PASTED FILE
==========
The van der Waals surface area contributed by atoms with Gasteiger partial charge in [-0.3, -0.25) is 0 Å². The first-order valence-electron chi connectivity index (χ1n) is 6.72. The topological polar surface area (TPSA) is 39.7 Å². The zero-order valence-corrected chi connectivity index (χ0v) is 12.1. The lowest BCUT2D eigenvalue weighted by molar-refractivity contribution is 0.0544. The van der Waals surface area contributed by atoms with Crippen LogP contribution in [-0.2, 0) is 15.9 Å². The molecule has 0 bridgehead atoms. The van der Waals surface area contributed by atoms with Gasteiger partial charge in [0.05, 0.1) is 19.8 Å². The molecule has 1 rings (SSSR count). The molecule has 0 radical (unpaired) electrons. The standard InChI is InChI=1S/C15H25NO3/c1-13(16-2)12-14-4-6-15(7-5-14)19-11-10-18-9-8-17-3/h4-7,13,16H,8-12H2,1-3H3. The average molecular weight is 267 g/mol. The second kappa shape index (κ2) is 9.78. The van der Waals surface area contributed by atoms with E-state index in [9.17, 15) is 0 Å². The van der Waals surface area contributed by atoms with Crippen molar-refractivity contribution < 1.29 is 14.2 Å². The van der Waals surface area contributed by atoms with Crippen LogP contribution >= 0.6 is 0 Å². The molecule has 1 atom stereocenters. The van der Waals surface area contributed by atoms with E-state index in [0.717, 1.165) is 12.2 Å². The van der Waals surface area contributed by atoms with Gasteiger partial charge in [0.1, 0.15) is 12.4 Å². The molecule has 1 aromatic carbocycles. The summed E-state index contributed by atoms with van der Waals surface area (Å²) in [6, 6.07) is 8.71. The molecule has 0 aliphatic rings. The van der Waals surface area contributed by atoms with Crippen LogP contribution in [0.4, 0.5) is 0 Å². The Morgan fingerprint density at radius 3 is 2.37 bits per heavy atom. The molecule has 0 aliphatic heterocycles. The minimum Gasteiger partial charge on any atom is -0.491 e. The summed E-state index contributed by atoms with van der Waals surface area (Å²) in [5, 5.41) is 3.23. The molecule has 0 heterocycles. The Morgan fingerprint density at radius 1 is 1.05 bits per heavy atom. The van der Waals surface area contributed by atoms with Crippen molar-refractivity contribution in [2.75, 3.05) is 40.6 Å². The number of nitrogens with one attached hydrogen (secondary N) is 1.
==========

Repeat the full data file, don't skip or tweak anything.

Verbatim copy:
The van der Waals surface area contributed by atoms with Gasteiger partial charge in [-0.3, -0.25) is 0 Å². The first-order valence-electron chi connectivity index (χ1n) is 6.72. The topological polar surface area (TPSA) is 39.7 Å². The zero-order valence-corrected chi connectivity index (χ0v) is 12.1. The lowest BCUT2D eigenvalue weighted by molar-refractivity contribution is 0.0544. The van der Waals surface area contributed by atoms with Crippen LogP contribution in [-0.2, 0) is 15.9 Å². The molecule has 0 bridgehead atoms. The van der Waals surface area contributed by atoms with Gasteiger partial charge in [0.05, 0.1) is 19.8 Å². The molecule has 1 rings (SSSR count). The molecule has 0 radical (unpaired) electrons. The standard InChI is InChI=1S/C15H25NO3/c1-13(16-2)12-14-4-6-15(7-5-14)19-11-10-18-9-8-17-3/h4-7,13,16H,8-12H2,1-3H3. The average molecular weight is 267 g/mol. The second kappa shape index (κ2) is 9.78. The van der Waals surface area contributed by atoms with E-state index in [9.17, 15) is 0 Å². The van der Waals surface area contributed by atoms with Crippen molar-refractivity contribution < 1.29 is 14.2 Å². The van der Waals surface area contributed by atoms with Crippen LogP contribution >= 0.6 is 0 Å². The molecule has 1 atom stereocenters. The van der Waals surface area contributed by atoms with E-state index in [0.717, 1.165) is 12.2 Å². The van der Waals surface area contributed by atoms with Gasteiger partial charge in [0.1, 0.15) is 12.4 Å². The molecule has 1 aromatic carbocycles. The summed E-state index contributed by atoms with van der Waals surface area (Å²) in [6, 6.07) is 8.71. The molecule has 0 aliphatic rings. The van der Waals surface area contributed by atoms with Crippen LogP contribution in [0.4, 0.5) is 0 Å². The Morgan fingerprint density at radius 3 is 2.37 bits per heavy atom. The molecule has 0 aliphatic heterocycles. The minimum Gasteiger partial charge on any atom is -0.491 e. The summed E-state index contributed by atoms with van der Waals surface area (Å²) in [5, 5.41) is 3.23. The molecule has 0 heterocycles. The Morgan fingerprint density at radius 1 is 1.05 bits per heavy atom. The van der Waals surface area contributed by atoms with Crippen molar-refractivity contribution in [2.75, 3.05) is 40.6 Å². The number of nitrogens with one attached hydrogen (secondary N) is 1.